Do we sometimes approach God and wince and close our eyes or brace ourselves because of the pain that may be on its way? Is that really trusting God? Or is our fear a failure to acknowledge the absolute perfect wisdom and plan of God?
Are we guilty of accusing God of wrongdoing in our lives? It might not be directly, but indirectly we accuse God.
We obsess and complain about the sin of somebody against us only because we would never be so bold as to directly accuse God. But such complaints against other persons can be a veiled way of complaining about God’s management of the affairs of my life with actually using His name.
In my illustration, I may never accuse God of losing my family, but I may obsess and complain about the sin of the drunk driver. This is a indirect way to actually accuse God of evil.
When our kids get sick, we may not directly accuse God of wrongdoing, but we often times complain and obsess about the sin of somebody else. Well, if so and so would not have come to school sick, then my kids would still be healthy. Wait a minute, is God in absolute control of the suffering he allows into my life or not? So am I really upset and complaining about the “sin” of someone else, or am I actually accusing God of wrongdoing?
We will never stop using this unbiblical coping strategy unless we first recognize that we are doing it. We instead must submit to and trust completely our God who is absolutely in control of any suffering that He allows in my life.
You want to know what this looks like?
Horatio G. Spafford was a successful lawyer and businessman in Chicago with a lovely family — a wife, Anna, and five children. However, they were not strangers to tears and tragedy. Their young son died with pneumonia in 1871, and in that same year, much of their business was lost in the great Chicago fire. Yet, God in His mercy and kindness allowed the business to flourish once more.
On Nov. 21, 1873, the French ocean liner, Ville du Havre was crossing the Atlantic from the U.S. to Europe with 313 passengers on board. Among the passengers were Mrs. Spafford and their four daughters. Although Mr. Spafford had planned to go with his family, he found it necessary to stay in Chicago to help solve an unexpected business problem. He told his wife he would join her and their children in Europe a few days later. His plan was to take another ship.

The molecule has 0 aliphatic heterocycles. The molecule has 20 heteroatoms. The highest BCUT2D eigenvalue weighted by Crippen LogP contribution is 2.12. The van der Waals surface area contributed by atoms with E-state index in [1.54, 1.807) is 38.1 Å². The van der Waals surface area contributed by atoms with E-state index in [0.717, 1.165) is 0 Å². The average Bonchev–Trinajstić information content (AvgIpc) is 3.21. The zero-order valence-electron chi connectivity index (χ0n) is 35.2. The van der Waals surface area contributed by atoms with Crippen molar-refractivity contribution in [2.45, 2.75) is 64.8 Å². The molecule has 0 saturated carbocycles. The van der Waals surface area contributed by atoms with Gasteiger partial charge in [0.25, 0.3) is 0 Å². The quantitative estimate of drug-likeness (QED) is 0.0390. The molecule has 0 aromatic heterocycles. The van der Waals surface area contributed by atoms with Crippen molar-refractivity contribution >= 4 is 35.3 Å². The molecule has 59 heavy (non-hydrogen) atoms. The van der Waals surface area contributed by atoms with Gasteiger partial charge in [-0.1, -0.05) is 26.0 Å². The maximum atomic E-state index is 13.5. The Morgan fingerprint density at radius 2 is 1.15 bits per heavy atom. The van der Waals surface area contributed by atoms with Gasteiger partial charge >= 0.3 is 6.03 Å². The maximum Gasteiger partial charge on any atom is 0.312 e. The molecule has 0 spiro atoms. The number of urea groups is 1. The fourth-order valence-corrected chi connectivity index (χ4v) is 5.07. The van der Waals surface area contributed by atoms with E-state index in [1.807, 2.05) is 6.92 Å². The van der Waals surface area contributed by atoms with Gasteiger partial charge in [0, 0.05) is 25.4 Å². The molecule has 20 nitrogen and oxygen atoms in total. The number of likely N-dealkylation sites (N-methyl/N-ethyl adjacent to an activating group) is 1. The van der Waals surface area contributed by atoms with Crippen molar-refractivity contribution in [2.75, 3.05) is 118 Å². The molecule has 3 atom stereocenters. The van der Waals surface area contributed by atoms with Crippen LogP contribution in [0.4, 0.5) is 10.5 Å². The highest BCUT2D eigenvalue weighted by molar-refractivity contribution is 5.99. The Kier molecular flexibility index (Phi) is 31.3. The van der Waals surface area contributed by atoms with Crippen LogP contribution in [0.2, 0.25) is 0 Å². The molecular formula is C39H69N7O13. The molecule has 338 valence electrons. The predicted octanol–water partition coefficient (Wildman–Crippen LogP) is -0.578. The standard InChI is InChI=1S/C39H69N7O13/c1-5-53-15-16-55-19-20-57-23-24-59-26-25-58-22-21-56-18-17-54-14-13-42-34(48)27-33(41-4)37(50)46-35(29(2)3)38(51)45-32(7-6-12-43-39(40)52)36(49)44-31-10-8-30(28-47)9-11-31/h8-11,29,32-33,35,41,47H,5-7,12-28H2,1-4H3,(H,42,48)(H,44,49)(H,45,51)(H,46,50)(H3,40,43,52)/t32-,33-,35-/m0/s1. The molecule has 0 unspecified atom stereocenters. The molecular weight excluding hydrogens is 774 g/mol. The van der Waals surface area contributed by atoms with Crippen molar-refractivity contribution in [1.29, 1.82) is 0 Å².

About four days into the crossing of the Atlantic, the Ville du Harve collided with a powerful, iron-hulled Scottish ship, the Loch Earn. Suddenly, all of those on board were in grave danger. Anna hurriedly brought her four children to the deck. She knelt there with Annie, Margaret Lee, Bessie and Tanetta and prayed that God would spare them if that could be His will, or to make them willing to endure whatever awaited them. Within approximately 12 minutes, the Ville du Harve slipped beneath the dark waters of the Atlantic, carrying with it 226 of the passengers including the four Spafford children.
A sailor, rowing a small boat over the spot where the ship went down, spotted a woman floating on a piece of the wreckage. It was Anna, still alive. He pulled her into the boat and they were picked up by another large vessel which, nine days later, landed them in Cardiff, Wales. From there she wired her husband a message which began, “Saved alone, what shall I do?” Mr. Spafford later framed the telegram and placed it in his office.
Another of the ship’s survivors, Pastor Weiss, later recalled Anna saying, “God gave me four daughters. Now they have been taken from me. Someday I will understand why.”
Mr. Spafford booked passage on the next available ship and left to join his grieving wife. With the ship about four days out, the captain called Spafford to his cabin and told him they were over the place where his children went down.
According to Bertha Spafford Vester, a daughter born after the tragedy, Spafford wrote “It Is Well With My Soul” while on this journey.
When peace like a river attendeth my way,
When sorrows like sea billows roll,
Whatever my lot, Thou hast taught me to say,
It is well, it is well with my soul.
Chorus:
It is well with my soul,
It is well, it is well with my soul